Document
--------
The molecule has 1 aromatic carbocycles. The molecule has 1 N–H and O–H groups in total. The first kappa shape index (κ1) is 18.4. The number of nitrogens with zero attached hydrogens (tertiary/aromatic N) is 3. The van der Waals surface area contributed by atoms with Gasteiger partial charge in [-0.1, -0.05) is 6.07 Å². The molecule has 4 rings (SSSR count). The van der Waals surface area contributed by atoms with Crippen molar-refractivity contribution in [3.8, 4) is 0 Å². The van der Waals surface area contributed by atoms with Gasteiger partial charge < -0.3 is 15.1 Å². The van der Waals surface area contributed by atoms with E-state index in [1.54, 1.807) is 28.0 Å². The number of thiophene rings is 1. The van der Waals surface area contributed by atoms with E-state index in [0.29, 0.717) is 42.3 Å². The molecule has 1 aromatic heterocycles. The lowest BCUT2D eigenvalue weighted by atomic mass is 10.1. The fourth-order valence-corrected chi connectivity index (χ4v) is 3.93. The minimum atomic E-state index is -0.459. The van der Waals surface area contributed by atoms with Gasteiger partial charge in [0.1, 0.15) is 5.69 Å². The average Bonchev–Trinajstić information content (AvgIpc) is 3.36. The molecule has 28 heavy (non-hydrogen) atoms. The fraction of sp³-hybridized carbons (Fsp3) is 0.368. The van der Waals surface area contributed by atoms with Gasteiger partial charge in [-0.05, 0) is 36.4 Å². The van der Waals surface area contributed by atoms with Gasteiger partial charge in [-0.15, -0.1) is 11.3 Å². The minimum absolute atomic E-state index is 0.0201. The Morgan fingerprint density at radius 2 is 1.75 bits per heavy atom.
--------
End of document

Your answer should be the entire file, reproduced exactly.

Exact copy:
The molecule has 1 aromatic carbocycles. The molecule has 1 N–H and O–H groups in total. The first kappa shape index (κ1) is 18.4. The number of nitrogens with zero attached hydrogens (tertiary/aromatic N) is 3. The van der Waals surface area contributed by atoms with Gasteiger partial charge in [-0.1, -0.05) is 6.07 Å². The molecule has 4 rings (SSSR count). The van der Waals surface area contributed by atoms with Crippen molar-refractivity contribution in [3.8, 4) is 0 Å². The van der Waals surface area contributed by atoms with Gasteiger partial charge < -0.3 is 15.1 Å². The van der Waals surface area contributed by atoms with E-state index in [1.54, 1.807) is 28.0 Å². The number of thiophene rings is 1. The van der Waals surface area contributed by atoms with E-state index in [0.29, 0.717) is 42.3 Å². The molecule has 1 aromatic heterocycles. The lowest BCUT2D eigenvalue weighted by atomic mass is 10.1. The fourth-order valence-corrected chi connectivity index (χ4v) is 3.93. The minimum atomic E-state index is -0.459. The van der Waals surface area contributed by atoms with Gasteiger partial charge in [0.1, 0.15) is 5.69 Å². The average Bonchev–Trinajstić information content (AvgIpc) is 3.36. The molecule has 28 heavy (non-hydrogen) atoms. The fraction of sp³-hybridized carbons (Fsp3) is 0.368. The van der Waals surface area contributed by atoms with Gasteiger partial charge in [-0.05, 0) is 36.4 Å². The van der Waals surface area contributed by atoms with Gasteiger partial charge in [-0.15, -0.1) is 11.3 Å². The minimum absolute atomic E-state index is 0.0201. The Morgan fingerprint density at radius 2 is 1.75 bits per heavy atom.